Student Handbook

The sophomore brings me the back-to-school mile high stack of papers to peruse, and read, and sign. Amongst the packet is the Student Handbook, which we are to “review with our student” and sign simultaneously.

The Table of Contents alone is nearly two pages long, including everything from “Skateboards and Bicylcles” (I am not kidding, I copied it directly) to “Academic Honesty,” “Gangs and Gang Activity” (really, in our little cow town?) to (this is the one that killed me) “Pregnant Students.” (I am so glad my father isn’t reading this handbook.)

I shout (as the sophomore has already retreated to his room,) “Don’t we need to go over the Student Handbook?”

“Mom, it’s the same handbook from last year.” What am I, stupid or something?

I begin to thumb through the thing, which is odd for me. Usually, I just sign and return to the student/child. But, I was intrigued. Also, Sexy Hubby gives me a hard time for not reading every single line that I sign. Whatever. It’s not like it’s my contract or something (which I did read line for line, in case you’re wondering.)

The first question, whether or not “I give permission for my child to attend all walking field trips.”

We live in a cold weather state, where it snows more than it doesn’t and shit is stretched out for miles. Once you leave the city limits, it’s two hours east or three hours west to the next major town. Now, I’m curious as to where they will walk, but that’s not the question asked.

I check “YES,” and move to the next question.

“I have read and understand the Technology of Use Agreement. My child agrees to abide by the rules herein.”

Again, I shout to the sophomore, “Do you agree not to access or download any illegal, pornographic, abusive, obscene or harassing material from the school’s computer.”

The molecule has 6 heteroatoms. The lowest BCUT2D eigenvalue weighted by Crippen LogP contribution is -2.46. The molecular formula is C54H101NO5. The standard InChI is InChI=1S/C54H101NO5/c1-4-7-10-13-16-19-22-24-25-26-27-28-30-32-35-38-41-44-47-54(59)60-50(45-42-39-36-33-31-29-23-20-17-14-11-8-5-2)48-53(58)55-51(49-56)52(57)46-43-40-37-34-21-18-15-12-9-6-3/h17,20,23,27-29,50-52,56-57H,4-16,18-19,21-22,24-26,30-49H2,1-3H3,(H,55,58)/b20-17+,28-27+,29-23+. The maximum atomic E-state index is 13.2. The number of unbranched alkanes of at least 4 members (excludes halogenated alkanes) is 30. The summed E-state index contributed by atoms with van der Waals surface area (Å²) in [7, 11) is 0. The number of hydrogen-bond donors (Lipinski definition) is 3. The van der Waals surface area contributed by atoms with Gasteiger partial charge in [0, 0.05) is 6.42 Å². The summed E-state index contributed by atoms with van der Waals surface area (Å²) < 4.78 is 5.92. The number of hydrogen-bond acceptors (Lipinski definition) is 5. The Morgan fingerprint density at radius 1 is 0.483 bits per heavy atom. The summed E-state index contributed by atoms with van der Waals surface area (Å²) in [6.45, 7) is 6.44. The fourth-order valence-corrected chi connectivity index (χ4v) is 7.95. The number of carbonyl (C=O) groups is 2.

“MOM!” he says. That’s means no, right?

The next section is fairly routine, the bell schedule, lockers, hall passes, and school phones. School phones? What teenager in this hemisphere doesn’t have their own cell phone?

Next on the list is, Dress Code. This ought to be interesting.

“The appearance of any young person is primarily the responsibility of that individual and their parents.” (Great!)

“The board considers student dress to be inappropriate when:

It creates a safety hazard for said student or others (i.e., spikes).” Wait? Are there Raider fans here?

“Inappropriate or excessive cleavage is not allowed.” (Speaking for myself, I didn’t have this problem until I was 27 years old AND nine months pregnant!)

Other noteworthy items, “Law enforcement is required to be present at every dance.” WOW! That’s a new one!

I was actually surprised at the level of detail that outlined, “UNDERSTAND WHAT CONSTITUTES PLAGIARISM AND CHEATING.” After further review, it seems I am in default, “presenting the work of parents as your own.” I don’t know of a single paper written by my older, now adult children, that weren’t heavily edited by me. Although I never wrote a paper from start to finish, like other mothers that I know (you know who you are!!!)

I was actually relived to see a section regarding BULLYING. I remember hearing about Phoebe Prince, the 15 year old girl from Massachusetts, who tragically commit suicide after incessant taunts, text messages, Facebook postings, and physical threats. Every parents worst fear.

Closer to home, and not long after learning about Phoebe Prince, we had our own issue with bullying. It got to the point I had a tough decision to make. Ignore it, or take a stand.

Thankfully, I took a stand, but it was not easy, and I was terrified that I would make matters much, much worse for my son. Yet, the thought that kept plaguing me, if I do nothing, and something bad happens, I will never forgive myself. Ever.

I received much advice (right here in these blog pages) and am thankful to report, our incident was quickly resolved. I know other parents aren’t as fortunate, and my heart goes out to them.

I believe schools, in general, are on the right track with regards to bullying, and on the very last page of the Student Handbook is a CONFIDENTIAL BULLYING INCIDENT REPORT.

I sure hope no one has to use it this year, but am very glad to find it included herein.

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